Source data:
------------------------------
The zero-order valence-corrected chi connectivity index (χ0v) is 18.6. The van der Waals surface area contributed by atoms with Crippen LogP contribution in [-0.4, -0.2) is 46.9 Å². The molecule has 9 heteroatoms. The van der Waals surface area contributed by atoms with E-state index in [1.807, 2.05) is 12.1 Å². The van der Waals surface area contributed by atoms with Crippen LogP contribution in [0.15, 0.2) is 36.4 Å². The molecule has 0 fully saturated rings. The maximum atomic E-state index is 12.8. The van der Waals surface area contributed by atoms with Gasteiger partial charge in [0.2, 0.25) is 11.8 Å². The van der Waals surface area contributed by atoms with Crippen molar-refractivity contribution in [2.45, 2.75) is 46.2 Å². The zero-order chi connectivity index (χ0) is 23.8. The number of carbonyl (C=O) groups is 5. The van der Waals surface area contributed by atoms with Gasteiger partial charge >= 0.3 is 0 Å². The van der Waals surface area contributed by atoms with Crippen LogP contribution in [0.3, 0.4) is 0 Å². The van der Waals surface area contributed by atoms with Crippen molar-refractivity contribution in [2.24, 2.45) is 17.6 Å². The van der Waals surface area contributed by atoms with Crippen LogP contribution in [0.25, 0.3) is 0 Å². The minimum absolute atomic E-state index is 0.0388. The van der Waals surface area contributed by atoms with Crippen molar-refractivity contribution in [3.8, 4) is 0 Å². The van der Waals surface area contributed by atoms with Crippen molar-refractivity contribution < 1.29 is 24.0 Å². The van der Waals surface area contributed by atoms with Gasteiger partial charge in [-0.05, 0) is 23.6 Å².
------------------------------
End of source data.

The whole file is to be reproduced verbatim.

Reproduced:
The zero-order valence-corrected chi connectivity index (χ0v) is 18.6. The van der Waals surface area contributed by atoms with Crippen LogP contribution in [-0.4, -0.2) is 46.9 Å². The molecule has 9 heteroatoms. The van der Waals surface area contributed by atoms with E-state index in [1.807, 2.05) is 12.1 Å². The van der Waals surface area contributed by atoms with Crippen LogP contribution in [0.15, 0.2) is 36.4 Å². The molecule has 0 fully saturated rings. The maximum atomic E-state index is 12.8. The van der Waals surface area contributed by atoms with Gasteiger partial charge in [0.2, 0.25) is 11.8 Å². The van der Waals surface area contributed by atoms with Crippen molar-refractivity contribution in [2.45, 2.75) is 46.2 Å². The zero-order chi connectivity index (χ0) is 23.8. The number of carbonyl (C=O) groups is 5. The van der Waals surface area contributed by atoms with Gasteiger partial charge >= 0.3 is 0 Å². The van der Waals surface area contributed by atoms with Crippen LogP contribution in [0.3, 0.4) is 0 Å². The van der Waals surface area contributed by atoms with Crippen molar-refractivity contribution in [2.24, 2.45) is 17.6 Å². The van der Waals surface area contributed by atoms with Crippen LogP contribution in [0.25, 0.3) is 0 Å². The minimum absolute atomic E-state index is 0.0388. The van der Waals surface area contributed by atoms with Crippen molar-refractivity contribution in [3.8, 4) is 0 Å². The van der Waals surface area contributed by atoms with Crippen molar-refractivity contribution < 1.29 is 24.0 Å². The van der Waals surface area contributed by atoms with Gasteiger partial charge in [-0.05, 0) is 23.6 Å².